Whilst culture is something that large numbers of people in the UK still value, there remains a great swathe of the nation who are not terribly well exposed to it and so, as a consequence of educational failures, the arts suffer from being perceived as something enjoyed only by a certain Class of Person for whom the anti-culturalists reserve especially vituperative hostility. Politicians are then kidded into thinking they are only upsetting a minority. From the other side, those championing the socially and economically challenged within society look at the same issue with a different slant, often standing accused - certainly by me - of robbing young people of the opportunity to explore, telling them, "that is not for you". I am as allergic to them as I am to the flathead pseudo-economists.

In our borough the council carry out regular surveys of a group of people known as the Residents Panel. There are several hundreds of these people, carefully selected to reflect the social and economic profile of the borough and the participants are asked to comment on various aspects of council services, to offer opinions on major topics and issues. They recently took part in a survey on culture and their answers were fascinating. 

Asked to agree or otherwise with the statement "Arts and culture in London are an important part of my life", 86% said they Strongly Agreed or Agreed. Only 1% said they actively disagreed. They continued in that vein for several similar related statements until the final section stated, "I believe that arts and culture should be encouraged and supported by the council" - 54% Strongly Agreed, 35% Agreed and only 3% Strongly Disagreed or Disagreed. That is 89% of people who believe their council should support culture but, whilst Council's up and down the country try to do so, many also find culture to be the first and easiest thing to relinquish, thus leaving their communities impoverished in more ways than one.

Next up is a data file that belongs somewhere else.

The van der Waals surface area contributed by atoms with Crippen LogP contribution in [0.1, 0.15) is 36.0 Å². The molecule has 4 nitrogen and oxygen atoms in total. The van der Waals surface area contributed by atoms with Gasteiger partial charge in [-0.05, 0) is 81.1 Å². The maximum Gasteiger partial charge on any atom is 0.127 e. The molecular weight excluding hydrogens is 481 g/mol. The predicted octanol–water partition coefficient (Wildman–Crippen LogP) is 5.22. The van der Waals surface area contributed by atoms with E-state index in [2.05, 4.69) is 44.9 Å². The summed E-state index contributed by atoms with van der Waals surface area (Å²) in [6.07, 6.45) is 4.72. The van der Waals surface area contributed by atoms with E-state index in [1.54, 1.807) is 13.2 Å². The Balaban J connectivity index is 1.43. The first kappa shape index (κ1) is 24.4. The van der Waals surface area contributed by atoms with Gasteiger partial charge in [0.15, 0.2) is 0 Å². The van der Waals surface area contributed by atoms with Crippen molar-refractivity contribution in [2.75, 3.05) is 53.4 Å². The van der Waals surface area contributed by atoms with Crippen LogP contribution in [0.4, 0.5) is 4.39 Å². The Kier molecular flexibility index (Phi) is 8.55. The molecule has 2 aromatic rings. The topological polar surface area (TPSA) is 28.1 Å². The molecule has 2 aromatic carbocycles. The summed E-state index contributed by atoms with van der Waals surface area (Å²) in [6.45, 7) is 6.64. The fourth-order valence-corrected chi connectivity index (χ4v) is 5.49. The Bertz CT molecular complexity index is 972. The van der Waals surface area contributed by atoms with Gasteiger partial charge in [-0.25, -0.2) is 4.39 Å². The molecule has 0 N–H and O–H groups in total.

Investec, our title sponsor, are a company who contribute money to support the festival, to try to progress the work and to contribute to the costs and help pay for the thousands of free and cheap tickets we distribute every season. Their sponsorship has actually become a participatory exercise in demonstrating what the arts can mean to people; sixteen of their staff were in our production of I gioielli della Madonna and over  sixty of them took part in the choir welcoming the Olympic Torch as it visited our theatre in 2012. I recently gave two  speeches to their guests and staff which turned into something of a eulogy to the vitality and importance of the arts and to the absolutely critical need for individuals and companies to continue to support culture in the UK through sponsorships and donations. In both rooms, the audience were wealthy, successful people, all of whom could afford to pay for whatever they fancied doing or seeing in a theatre and indeed do so. But each and every one of them nodded vigorously in agreement, applauding the principal of publicly supported arts and the access to it we should afford the whole of society. The patrons who we harangue for support put their money where their mouth is because they know, from their own experience, that life is just so much better when infused with wondrous music, bewitching words or gorgeous pictures. And you won't be surprised to hear me say that I know summertime London is a better place for having OHP in it.

We unquestionably need individuals and the corporate world to step up to the plate but they are more likely to do so knowing there is support from the nation in one form or another because they don't want to be the core funders of the arts; they want their money to improve it.